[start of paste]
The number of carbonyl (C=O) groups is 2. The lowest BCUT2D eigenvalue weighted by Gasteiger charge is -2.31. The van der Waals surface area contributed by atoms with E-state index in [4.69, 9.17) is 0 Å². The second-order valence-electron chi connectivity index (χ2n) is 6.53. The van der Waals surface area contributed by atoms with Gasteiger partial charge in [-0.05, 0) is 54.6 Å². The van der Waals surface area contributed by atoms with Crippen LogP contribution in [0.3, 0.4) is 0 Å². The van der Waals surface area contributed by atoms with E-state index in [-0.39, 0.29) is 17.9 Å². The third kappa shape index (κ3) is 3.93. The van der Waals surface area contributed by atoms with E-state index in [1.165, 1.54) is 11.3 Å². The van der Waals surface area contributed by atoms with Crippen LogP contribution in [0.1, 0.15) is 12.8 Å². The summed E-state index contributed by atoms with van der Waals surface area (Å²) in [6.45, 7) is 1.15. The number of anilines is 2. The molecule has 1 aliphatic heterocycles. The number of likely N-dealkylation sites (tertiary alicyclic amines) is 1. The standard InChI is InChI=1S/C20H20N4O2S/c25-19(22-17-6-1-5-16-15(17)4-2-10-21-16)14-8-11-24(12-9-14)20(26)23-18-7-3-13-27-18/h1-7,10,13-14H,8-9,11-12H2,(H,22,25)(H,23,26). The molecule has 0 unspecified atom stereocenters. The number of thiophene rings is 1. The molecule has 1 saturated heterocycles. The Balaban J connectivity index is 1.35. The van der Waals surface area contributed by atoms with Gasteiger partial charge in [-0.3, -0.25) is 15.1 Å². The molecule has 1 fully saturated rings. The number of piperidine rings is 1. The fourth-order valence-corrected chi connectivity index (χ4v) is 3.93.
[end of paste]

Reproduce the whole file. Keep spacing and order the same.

The number of carbonyl (C=O) groups is 2. The lowest BCUT2D eigenvalue weighted by Gasteiger charge is -2.31. The van der Waals surface area contributed by atoms with E-state index in [4.69, 9.17) is 0 Å². The second-order valence-electron chi connectivity index (χ2n) is 6.53. The van der Waals surface area contributed by atoms with Gasteiger partial charge in [-0.05, 0) is 54.6 Å². The van der Waals surface area contributed by atoms with Crippen LogP contribution in [0.3, 0.4) is 0 Å². The van der Waals surface area contributed by atoms with E-state index in [-0.39, 0.29) is 17.9 Å². The third kappa shape index (κ3) is 3.93. The van der Waals surface area contributed by atoms with E-state index in [1.165, 1.54) is 11.3 Å². The van der Waals surface area contributed by atoms with Crippen LogP contribution in [0.1, 0.15) is 12.8 Å². The summed E-state index contributed by atoms with van der Waals surface area (Å²) in [6.45, 7) is 1.15. The number of anilines is 2. The molecule has 1 aliphatic heterocycles. The number of likely N-dealkylation sites (tertiary alicyclic amines) is 1. The standard InChI is InChI=1S/C20H20N4O2S/c25-19(22-17-6-1-5-16-15(17)4-2-10-21-16)14-8-11-24(12-9-14)20(26)23-18-7-3-13-27-18/h1-7,10,13-14H,8-9,11-12H2,(H,22,25)(H,23,26). The molecule has 0 unspecified atom stereocenters. The number of thiophene rings is 1. The molecule has 1 saturated heterocycles. The Balaban J connectivity index is 1.35. The van der Waals surface area contributed by atoms with Gasteiger partial charge in [-0.3, -0.25) is 15.1 Å². The molecule has 1 fully saturated rings. The number of piperidine rings is 1. The fourth-order valence-corrected chi connectivity index (χ4v) is 3.93.